The Record is a student-run bi-weekly print newspaper with daily digital presence on pressing issues and events inside the Hotchkiss community and around the globe.

The Hotchkiss Record

The Record is a student-run bi-weekly print newspaper with daily digital presence on pressing issues and events inside the Hotchkiss community and around the globe.

The Hotchkiss Record

The Record is a student-run bi-weekly print newspaper with daily digital presence on pressing issues and events inside the Hotchkiss community and around the globe.

The Hotchkiss Record

Athlete of the Issue: Sahil Annamaneni

Competing number two for singles, Annamaneni led the team to an 8-3 record.

Sahil Annamaneni ’24 is a four-year Senior from Avon, Connecticut and co-captain of Boys Varsity Tennis. Annamaneni competed number two in singles and number one in doubles with Yury Tsibikov ’26.

Annamaneni led the team to an 8-2 record, including a 2nd place finish at the SNETL (Southern New England Tennis League) competition on May 11. The team made it to the New England tournament on May 18, where it lost in the quarter-finals to Andover.

Co-captain Xander Farrington ’24 said, “Since Prep year, Sahil has brought a level of camaraderie and competition that has allowed us to consistently rank among the best teams in the Founder’s League. He always gives 100% and does all he can to bring those around him up to his level. He is one of the best captains anyone could ask for.”

Head Coach Josh Smith said, “I am privileged to have had the chance to coach Sahil and see him grow. He is definitely a role model for others on the team.”


How did you start playing tennis?

I started playing tennis around the age of eight, when my dad stuck my sister and I in clinics at our local club. I only really started taking it seriously in 7th grade, when I realized I wanted to make the varsity team in high school.

My experience with tennis started with a strict coach, a hatred for running laps around the court, and an inability to get the ball over the net. Slowly but surely, my competitive nature forced me to take tennis seriously in order to beat my dad and sister.

Quat, my coach, whose job I thought was to yell at me, helped me realize the translatable life skills tennis could provide. He couldn’t accept his player of six years being on JV and turned me into the player I am today.


How did you get involved with tennis at Hotchkiss?

My experience with the tennis team started with me almost being cut. I was #14 out of 16 players and without Covid, I wouldn’t have been top five on JV. Luckily, my coaches saw through my nervous tryouts and helped me become the player I wanted to be.


What have been some of the most important lessons you’ve learned on the team?

One of many lessons that Hotchkiss and the tennis team have taught me is the importance of finding a balance between self-esteem and arrogance. Knowing that our team full of non-recruits wasn’t as talented as other teams in the New England area, we built on the confidence we had in each other to defeat supposedly better teams.

Whether it was a shout from the other side of the fence or a cheer from the sidelines, our team, marked by determination and competitiveness, has exceeded expectations.

In the same manner, learning in a community full of talented people has taught me that not being the best in the room shouldn’t stop me from valuing my own abilities and contributions.


What has it been like to be a captain this year?

Coming into the season as a captain, I was worried that I would be unable to make the season as fun as I had hoped for all of the graduating Seniors. What I didn’t realize was that it wasn’t solely up to me, and that I could rely on my coaches, teammates, and fellow captains.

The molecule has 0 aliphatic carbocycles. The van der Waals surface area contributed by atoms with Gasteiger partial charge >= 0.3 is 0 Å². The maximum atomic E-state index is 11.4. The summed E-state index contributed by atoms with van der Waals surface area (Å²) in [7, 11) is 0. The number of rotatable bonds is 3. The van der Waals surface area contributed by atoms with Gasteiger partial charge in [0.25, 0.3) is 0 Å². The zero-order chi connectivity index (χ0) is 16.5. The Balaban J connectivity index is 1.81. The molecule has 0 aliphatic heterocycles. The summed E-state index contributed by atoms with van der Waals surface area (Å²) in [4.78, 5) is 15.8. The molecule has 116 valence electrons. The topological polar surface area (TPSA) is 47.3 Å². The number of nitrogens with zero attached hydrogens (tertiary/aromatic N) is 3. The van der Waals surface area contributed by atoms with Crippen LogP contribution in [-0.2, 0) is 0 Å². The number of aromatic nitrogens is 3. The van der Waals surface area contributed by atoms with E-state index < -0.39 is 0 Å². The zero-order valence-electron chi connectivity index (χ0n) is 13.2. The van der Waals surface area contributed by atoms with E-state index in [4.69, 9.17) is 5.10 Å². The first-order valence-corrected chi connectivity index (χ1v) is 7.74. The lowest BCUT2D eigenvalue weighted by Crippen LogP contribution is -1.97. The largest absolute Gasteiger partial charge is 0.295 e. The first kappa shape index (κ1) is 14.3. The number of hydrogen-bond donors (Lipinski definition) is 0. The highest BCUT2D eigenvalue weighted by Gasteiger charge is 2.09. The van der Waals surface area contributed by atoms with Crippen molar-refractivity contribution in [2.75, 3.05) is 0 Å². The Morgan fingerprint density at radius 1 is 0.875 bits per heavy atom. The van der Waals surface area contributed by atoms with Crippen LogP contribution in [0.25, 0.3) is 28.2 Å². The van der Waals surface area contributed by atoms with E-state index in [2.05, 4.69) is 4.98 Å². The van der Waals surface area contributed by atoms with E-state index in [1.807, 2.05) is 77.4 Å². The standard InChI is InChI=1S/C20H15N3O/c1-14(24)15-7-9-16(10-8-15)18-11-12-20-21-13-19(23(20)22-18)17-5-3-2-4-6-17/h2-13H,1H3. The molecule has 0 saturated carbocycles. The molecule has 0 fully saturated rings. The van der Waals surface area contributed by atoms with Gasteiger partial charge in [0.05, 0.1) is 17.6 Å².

Being one of three captains this year has been extremely rewarding. Not only are practices, bus rides, and matches enjoyable, but the competitive nature of each individual player has played a role in bringing the entire team together.

With many four-year Seniors on the team, finding a balance between leading a strong team and having a good time has become natural, and my teammates have made the season all the more gratifying.


What are some of your favorite memories from your time on the team?

My time on the team has been defined by lasting friendships, but my favorite moment was of our final match of the season last year. Each school had three points, and the final match to decide who won came down to a super- breaker. After Ken Metanachai ’24 won, our team rushed the court, as this was the match that would qualify us for New Englands. The Chick-fil-A stop after, blaring music on the bus ride back, and Coach scolding us for making our games so close is a memory I will never forget.


Who have been your mentors on the team?

While I was a Lower Mid attempting to make my way into the ladder, Keith Matanachai ’22 and Luke Louchheim ’22 were role models who helped me develop as a player and person. Their dedication to the team and desire to help me and other younger players improve was clear from day one.

Keith and Luke weren’t focused on our individual wins and losses but were committed to advancing the group as a whole, which shifted my perspective on tennis from an apparently individual sport to that of a team.


What are your thoughts on the season?

The 2024 season is coming to a bittersweet end, as the team has accomplished many of the goals we set for ourselves at the beginning of the year, including qualifying for New Englands and placing in the top three at the Kingswood Oxford Invitational Tournament and Southern New England Tennis League.

Although our team is composed mostly of Seniors, I believe we have laid a solid foundation for our current underclass teammates and future varsity players to assume leadership roles and build upon our successful season.

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